Less than two months after predicting the Australian dollar would hit 80 cents by the middle of 2017 — a call that raised more than a few eyebrows when it was first announced — CBA’s FX strategy team has backtracked on its earlier bullish call, making a swathe of downgrades to its forecasts in a research note released earlier on Monday.
Like many forecast revisions of late, the changes are based around the expectation that the Reserve Bank of Australia will continue to reduce interest rates in the months ahead.
When we last compiled our AUD/USD exchange rate forecast on 30 March 2016, the RBA had not cut interest rates. Since early May, we have had one 25bpt RBA interest rate cut, and CBA research is forecasting another two interest 25bpts rate cuts. Hence a total of three RBA interest rate cuts to take the RBA cash rate to 1.25%, now have to be taken into account in the forecast horizon.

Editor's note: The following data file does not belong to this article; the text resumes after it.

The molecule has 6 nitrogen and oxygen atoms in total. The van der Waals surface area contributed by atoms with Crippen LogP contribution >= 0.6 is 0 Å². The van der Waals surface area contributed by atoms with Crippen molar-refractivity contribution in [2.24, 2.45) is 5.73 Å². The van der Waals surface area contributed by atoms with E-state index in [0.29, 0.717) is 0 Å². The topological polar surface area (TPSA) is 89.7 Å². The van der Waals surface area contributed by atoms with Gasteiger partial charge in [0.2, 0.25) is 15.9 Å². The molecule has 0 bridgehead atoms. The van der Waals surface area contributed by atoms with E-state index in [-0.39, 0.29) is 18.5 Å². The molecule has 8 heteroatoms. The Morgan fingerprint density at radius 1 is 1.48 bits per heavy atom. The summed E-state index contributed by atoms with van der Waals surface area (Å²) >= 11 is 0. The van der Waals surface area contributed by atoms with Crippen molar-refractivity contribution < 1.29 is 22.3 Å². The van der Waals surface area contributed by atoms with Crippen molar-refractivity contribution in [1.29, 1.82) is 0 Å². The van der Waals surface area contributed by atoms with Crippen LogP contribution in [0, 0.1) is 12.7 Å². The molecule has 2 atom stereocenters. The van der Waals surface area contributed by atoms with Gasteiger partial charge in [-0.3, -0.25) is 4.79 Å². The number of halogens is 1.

The table below, supplied by the CBA, reveals the bank’s new Australian dollar forecasts compared to those offered in late March.
Of note, the CBA sees the Australian dollar finishing 2016 buying 73 cents, down from 78 cents forecast previously, with its June 2017 forecast also sliced by 5 cents to 75 cents.
While it has trimmed its forecasts for the Australian dollar out to the middle of next year, unlike many other forecasters, the CBA’s FX team, led by Richard Grace, is not anticipating a large depreciation in AUD/USD in the months ahead, which is partially in response to the bank downgrading its forecasts for the speed and level of monetary policy tightening in the US in the years ahead.
“We now expect the FOMC to implement a more drawn-out tightening cycle,” said Joseph Capurso, senior FX strategist at the bank, in a research note last week.
“We expect the FOMC to hike by only 0.25% in December 2016, 2017, 2018, 2019 and 2020. Previously we expected increases in the Funds rate in June and December 2016, 2017 and 2018. Under both our new and old forecasts, the terminal rate of the target range of the Funds rate is 1.50-1.75%.
“We find it very difficult to make a case that the USD will significantly strengthen enough to put extreme downward pressure on the AUD/USD exchange rate.”
The CBA also believes improved labour market conditions in Australia, a modest recovery in global commodity prices and an expected narrowing in Australia’s current account deficit will also add support to the Aussie, helping to cushion the scale of its decline moving forward.